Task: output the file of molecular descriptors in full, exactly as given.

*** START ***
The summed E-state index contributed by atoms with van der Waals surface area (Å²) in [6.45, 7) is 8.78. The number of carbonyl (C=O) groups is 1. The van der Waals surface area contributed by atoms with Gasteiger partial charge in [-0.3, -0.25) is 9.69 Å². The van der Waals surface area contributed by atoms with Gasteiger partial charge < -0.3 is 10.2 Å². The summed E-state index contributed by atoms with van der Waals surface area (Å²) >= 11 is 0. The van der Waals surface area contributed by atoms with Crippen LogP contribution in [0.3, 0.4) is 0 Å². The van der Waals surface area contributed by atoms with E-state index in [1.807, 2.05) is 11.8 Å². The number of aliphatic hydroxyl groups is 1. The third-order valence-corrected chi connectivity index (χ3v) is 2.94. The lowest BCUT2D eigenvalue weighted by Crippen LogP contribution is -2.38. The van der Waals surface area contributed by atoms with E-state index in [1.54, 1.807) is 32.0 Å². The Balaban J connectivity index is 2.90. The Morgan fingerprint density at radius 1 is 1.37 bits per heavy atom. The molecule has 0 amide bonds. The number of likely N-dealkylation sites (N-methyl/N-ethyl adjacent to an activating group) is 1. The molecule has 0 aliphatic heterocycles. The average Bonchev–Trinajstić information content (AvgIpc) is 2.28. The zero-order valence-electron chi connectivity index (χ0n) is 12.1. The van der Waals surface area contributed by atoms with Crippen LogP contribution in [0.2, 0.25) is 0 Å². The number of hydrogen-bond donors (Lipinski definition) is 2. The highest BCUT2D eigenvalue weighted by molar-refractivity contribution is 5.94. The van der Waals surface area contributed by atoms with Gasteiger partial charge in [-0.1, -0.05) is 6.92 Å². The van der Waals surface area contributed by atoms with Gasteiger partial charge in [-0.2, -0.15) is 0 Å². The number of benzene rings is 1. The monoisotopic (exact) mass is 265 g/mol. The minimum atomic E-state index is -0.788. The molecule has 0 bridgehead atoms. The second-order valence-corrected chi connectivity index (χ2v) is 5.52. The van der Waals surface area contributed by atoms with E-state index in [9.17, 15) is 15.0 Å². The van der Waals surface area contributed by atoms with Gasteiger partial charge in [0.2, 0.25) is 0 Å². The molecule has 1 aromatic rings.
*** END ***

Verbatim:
The summed E-state index contributed by atoms with van der Waals surface area (Å²) in [6.45, 7) is 8.78. The number of carbonyl (C=O) groups is 1. The van der Waals surface area contributed by atoms with Gasteiger partial charge in [-0.3, -0.25) is 9.69 Å². The van der Waals surface area contributed by atoms with Gasteiger partial charge < -0.3 is 10.2 Å². The summed E-state index contributed by atoms with van der Waals surface area (Å²) >= 11 is 0. The van der Waals surface area contributed by atoms with Crippen LogP contribution in [0.3, 0.4) is 0 Å². The van der Waals surface area contributed by atoms with E-state index in [1.807, 2.05) is 11.8 Å². The number of aliphatic hydroxyl groups is 1. The third-order valence-corrected chi connectivity index (χ3v) is 2.94. The lowest BCUT2D eigenvalue weighted by Crippen LogP contribution is -2.38. The van der Waals surface area contributed by atoms with E-state index in [1.54, 1.807) is 32.0 Å². The Balaban J connectivity index is 2.90. The Morgan fingerprint density at radius 1 is 1.37 bits per heavy atom. The molecule has 0 amide bonds. The number of likely N-dealkylation sites (N-methyl/N-ethyl adjacent to an activating group) is 1. The molecule has 0 aliphatic heterocycles. The average Bonchev–Trinajstić information content (AvgIpc) is 2.28. The zero-order valence-electron chi connectivity index (χ0n) is 12.1. The van der Waals surface area contributed by atoms with Crippen LogP contribution in [0.2, 0.25) is 0 Å². The number of hydrogen-bond donors (Lipinski definition) is 2. The highest BCUT2D eigenvalue weighted by molar-refractivity contribution is 5.94. The van der Waals surface area contributed by atoms with Gasteiger partial charge in [-0.1, -0.05) is 6.92 Å². The van der Waals surface area contributed by atoms with Gasteiger partial charge in [-0.2, -0.15) is 0 Å². The number of benzene rings is 1. The monoisotopic (exact) mass is 265 g/mol. The minimum atomic E-state index is -0.788. The molecule has 0 bridgehead atoms. The second-order valence-corrected chi connectivity index (χ2v) is 5.52. The van der Waals surface area contributed by atoms with E-state index in [9.17, 15) is 15.0 Å². The van der Waals surface area contributed by atoms with Gasteiger partial charge in [0.2, 0.25) is 0 Å². The molecule has 1 aromatic rings.